For this update, we'll be testing out a new devblog format. Many of you have questions during beta phases about our reasons for modifying this or that class. So we decided to write this devblog to lay out our intentions for you about the changes we're currently working on. We'll discuss what we don't like about these classes, and talk about the modifications we plan to make to them. However, our goal for now is not to exhaustively cover all of the changes and every single spell. You will find those details in the changelog when the update is released. Please also bear in mind that we may make changes to any class as part of an update, but we will only be addressing the most extensively affected classes here.

For this first devblog, we'll be talking about our two lucky picks for a makeover in the June update: the Eniripsa class, which will be seeing some major changes, and the Ouginak class, which will be modified to a lesser degree. So without further ado, here we go!

The symptoms

First introduced a long, long time ago, Eniripsas are one of DOFUS's most iconic classes. If there's one class that players are always happy to have by their side, it's the Eniripsa! The class's creativity, its very clear healer/support roles, and its easy-to-learn and highly effective gameplay have made it a popular class that many of you enjoy playing.

However, our favorite healers haven't evolved much since they first appeared, except back in the Spell Variants era, which shook up the spell kits of all classes across the board. And while that breath of fresh air did some good at the time, it wasn't enough to keep the class going for the long term. Today, there's no getting around it: Eniripsas have serious balancing issues throughout the entire game, and their aging gameplay simply isn't up to modern standards.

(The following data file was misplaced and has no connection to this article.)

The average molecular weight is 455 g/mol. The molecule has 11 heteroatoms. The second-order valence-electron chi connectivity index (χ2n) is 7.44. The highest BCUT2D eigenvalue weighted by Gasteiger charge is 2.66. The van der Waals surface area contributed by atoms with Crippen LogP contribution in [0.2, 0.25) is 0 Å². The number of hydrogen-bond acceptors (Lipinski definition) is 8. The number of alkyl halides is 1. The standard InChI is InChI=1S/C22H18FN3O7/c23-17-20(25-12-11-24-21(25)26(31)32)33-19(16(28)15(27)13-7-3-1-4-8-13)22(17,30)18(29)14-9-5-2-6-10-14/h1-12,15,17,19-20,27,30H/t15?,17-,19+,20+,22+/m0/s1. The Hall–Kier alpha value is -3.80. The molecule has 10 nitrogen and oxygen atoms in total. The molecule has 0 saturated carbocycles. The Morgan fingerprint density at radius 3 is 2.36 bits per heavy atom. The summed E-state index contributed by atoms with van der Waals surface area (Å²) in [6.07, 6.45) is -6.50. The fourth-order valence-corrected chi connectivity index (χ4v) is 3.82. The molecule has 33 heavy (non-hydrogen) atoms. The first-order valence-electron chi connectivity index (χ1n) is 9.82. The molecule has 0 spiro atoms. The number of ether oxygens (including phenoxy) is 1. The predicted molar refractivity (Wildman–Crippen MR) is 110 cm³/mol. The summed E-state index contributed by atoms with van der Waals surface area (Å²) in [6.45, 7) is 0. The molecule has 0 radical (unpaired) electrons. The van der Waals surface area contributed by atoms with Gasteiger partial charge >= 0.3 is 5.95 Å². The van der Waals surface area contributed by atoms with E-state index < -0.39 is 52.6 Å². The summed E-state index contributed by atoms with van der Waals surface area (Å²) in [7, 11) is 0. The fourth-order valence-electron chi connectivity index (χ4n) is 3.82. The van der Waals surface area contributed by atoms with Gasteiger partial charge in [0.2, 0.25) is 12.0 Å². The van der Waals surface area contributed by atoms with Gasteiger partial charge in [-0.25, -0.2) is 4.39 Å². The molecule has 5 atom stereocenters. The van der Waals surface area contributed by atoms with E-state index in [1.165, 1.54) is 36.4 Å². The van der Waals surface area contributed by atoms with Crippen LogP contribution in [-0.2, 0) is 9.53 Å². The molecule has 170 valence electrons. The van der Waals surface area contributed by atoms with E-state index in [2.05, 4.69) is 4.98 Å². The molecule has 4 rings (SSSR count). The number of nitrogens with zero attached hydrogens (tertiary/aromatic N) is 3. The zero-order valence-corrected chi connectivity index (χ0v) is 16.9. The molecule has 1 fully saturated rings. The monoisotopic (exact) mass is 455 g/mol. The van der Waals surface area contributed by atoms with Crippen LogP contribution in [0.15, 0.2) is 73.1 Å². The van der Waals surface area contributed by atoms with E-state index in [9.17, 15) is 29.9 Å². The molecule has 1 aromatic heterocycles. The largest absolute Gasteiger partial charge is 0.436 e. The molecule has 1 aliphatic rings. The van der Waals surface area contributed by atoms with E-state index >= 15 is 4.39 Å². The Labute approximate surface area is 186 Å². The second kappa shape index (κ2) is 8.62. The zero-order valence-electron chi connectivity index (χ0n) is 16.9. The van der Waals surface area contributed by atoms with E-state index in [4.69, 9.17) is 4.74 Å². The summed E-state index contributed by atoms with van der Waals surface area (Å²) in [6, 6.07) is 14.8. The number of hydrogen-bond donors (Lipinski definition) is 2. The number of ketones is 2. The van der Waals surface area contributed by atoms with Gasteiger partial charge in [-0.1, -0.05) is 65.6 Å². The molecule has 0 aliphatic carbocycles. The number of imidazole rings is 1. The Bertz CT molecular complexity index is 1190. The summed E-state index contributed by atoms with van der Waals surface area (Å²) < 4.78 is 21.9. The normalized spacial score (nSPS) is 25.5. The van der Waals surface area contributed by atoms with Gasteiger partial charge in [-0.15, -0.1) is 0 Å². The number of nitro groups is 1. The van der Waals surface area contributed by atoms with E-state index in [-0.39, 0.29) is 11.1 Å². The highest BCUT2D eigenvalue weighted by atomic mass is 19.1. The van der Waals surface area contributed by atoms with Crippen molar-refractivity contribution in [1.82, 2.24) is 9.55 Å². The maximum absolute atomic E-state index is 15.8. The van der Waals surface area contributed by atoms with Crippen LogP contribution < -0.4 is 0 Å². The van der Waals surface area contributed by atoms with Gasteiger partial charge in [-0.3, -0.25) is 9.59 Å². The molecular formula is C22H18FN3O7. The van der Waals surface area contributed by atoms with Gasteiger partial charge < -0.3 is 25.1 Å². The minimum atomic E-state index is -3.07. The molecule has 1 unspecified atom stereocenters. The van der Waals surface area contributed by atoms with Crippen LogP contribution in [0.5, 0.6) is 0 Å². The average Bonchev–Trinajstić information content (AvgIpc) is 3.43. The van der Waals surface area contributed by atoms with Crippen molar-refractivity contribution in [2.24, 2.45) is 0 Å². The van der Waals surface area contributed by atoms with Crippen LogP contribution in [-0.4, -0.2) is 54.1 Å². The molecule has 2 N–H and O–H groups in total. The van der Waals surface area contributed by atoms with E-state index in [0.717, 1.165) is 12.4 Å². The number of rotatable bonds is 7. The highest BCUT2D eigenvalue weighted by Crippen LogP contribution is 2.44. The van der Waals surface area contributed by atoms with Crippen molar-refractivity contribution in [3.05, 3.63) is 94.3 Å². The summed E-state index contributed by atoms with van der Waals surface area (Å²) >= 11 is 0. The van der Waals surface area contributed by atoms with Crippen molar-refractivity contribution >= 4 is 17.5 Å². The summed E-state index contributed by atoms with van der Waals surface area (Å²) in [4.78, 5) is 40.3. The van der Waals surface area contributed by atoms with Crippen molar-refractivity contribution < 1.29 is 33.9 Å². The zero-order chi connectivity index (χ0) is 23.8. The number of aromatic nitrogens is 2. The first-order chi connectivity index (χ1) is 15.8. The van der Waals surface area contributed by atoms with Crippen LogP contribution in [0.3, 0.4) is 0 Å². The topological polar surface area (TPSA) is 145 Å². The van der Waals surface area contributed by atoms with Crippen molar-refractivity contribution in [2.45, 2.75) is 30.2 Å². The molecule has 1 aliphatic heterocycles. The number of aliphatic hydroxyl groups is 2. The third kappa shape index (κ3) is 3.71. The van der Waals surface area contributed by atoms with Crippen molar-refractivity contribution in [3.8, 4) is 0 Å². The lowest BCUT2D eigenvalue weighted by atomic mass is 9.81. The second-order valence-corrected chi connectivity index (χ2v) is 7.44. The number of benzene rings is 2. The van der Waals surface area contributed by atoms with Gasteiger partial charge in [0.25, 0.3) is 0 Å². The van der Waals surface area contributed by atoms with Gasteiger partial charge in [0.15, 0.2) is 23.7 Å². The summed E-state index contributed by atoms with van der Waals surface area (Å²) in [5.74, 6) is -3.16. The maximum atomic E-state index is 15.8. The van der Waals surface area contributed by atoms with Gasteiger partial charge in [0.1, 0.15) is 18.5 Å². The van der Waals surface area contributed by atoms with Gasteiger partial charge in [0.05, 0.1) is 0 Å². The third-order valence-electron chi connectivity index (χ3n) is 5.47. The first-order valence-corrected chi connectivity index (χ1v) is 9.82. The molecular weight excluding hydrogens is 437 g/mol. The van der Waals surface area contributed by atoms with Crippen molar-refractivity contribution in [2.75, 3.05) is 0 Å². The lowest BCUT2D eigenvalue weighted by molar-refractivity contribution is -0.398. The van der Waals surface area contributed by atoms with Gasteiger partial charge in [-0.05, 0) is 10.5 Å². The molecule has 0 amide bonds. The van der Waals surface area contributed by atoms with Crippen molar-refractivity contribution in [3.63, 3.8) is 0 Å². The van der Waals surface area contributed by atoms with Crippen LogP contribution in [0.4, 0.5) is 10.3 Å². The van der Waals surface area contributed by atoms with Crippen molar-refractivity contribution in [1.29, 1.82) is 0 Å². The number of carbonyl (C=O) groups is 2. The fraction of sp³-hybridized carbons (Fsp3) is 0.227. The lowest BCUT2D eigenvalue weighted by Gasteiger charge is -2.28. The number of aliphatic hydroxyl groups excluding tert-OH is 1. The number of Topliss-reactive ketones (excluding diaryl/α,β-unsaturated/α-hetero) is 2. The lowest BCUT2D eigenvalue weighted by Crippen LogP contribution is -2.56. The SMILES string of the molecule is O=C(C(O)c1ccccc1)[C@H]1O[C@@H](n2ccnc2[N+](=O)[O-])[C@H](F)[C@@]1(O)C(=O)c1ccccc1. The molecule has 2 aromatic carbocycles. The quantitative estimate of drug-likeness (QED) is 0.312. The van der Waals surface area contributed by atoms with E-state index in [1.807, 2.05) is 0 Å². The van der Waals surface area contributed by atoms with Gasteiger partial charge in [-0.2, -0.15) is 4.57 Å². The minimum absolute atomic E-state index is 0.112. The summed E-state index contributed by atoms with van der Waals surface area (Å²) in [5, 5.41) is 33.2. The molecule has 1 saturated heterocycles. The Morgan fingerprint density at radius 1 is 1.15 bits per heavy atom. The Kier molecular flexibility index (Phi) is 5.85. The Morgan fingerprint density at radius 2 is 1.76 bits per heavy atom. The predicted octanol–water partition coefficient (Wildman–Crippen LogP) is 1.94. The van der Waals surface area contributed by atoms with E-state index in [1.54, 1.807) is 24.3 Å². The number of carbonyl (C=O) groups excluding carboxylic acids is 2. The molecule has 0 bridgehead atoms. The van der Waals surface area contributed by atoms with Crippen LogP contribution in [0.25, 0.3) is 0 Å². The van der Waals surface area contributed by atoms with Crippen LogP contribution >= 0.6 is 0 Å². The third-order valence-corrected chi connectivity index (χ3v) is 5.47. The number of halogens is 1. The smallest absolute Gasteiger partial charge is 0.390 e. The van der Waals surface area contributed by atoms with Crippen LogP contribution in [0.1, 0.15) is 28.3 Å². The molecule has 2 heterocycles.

The diagnosis

  • As mentioned earlier, the class is unbalanced in one way or another in all game modes:
    • The class's various buff spells make it much too powerful as part of a team, whether in PvM or PvP multiplayer.
    • On the other hand, Eniripsas struggle to hold their own in solo PvM, quests or in 1v1.
  • Besides issues with its power, the gameplay feels outdated, repetitive and unattractive for new and old players alike.
    • Even for a one-star class, it lacks depth, and even excellent mastery of the class doesn't allow players to differentiate their gameplay styles enough.
    • The "Stimulated" state, which is supposed to be the core mechanic, is misused and somewhat artificial in its current state.
  • The elemental paths aren't very clearly distinguished from one another, in terms of both identity and utility (except for the Earth path and its Vials, which do bring something interesting to the class).
  • The class's creativity and potential are underused.

The remedy

More creativity
  • As mentioned at the beginning, we feel that the Eniripsa has always had the potential to tell an interesting story through the range of gameplay options it offers, but that this potential has not yet been properly exploited. Our desire to explore other aspects of the class has served as the foundation for this overhaul, with the goal of giving you a variety of different ways to play this class.
  • Healing will of course continue to be the core of the class's identity, which everything revolves around to one degree or another.
  • We've also kept the Eniripsa's "kawaii" (cute) aspects, for those who like to heal their allies with pretty flowers, sweet nothings and cutesy-wutesy wittle bun-buns.
  • On the other hand, it's now possible to play your Eniripsa as much more of a threatening badass too, depending on the spells you choose to cast.
  • Here are the ideas/components we've chosen to introduce to the class's gameplay and overall conception:
    • Words and Rhetoric: more variety and vocabulary to express yourself, with songs, cries, encouragements and even mockeries.
    • Alchemy, using Vials or a Coney in combination with Words.
    • The world of Fairies, playful and mischievous pranksters, who lure unsuspecting opponents into their enchanted thickets.
    • Their more hostile equivalents, the noisy and flashy Will-o'-the-Wisps, who sow chaos everywhere they go and rob their opponents.
    • The world of the Vampire, the Eniripsa who manipulates tears and blood and uses cryogenic techniques to protect themself or cause trouble for their enemies.
    • The world of the Tribal Painter, who uses various ointments, paints and war cries to send their enemies fleeing or reinvigorate their allies.

Turning back to gameplay specifics, here are the points we've focused on for improvements to the class:

  • Allow for greater autonomy in solo play
  • Reduce the supremacy of buff spells in team play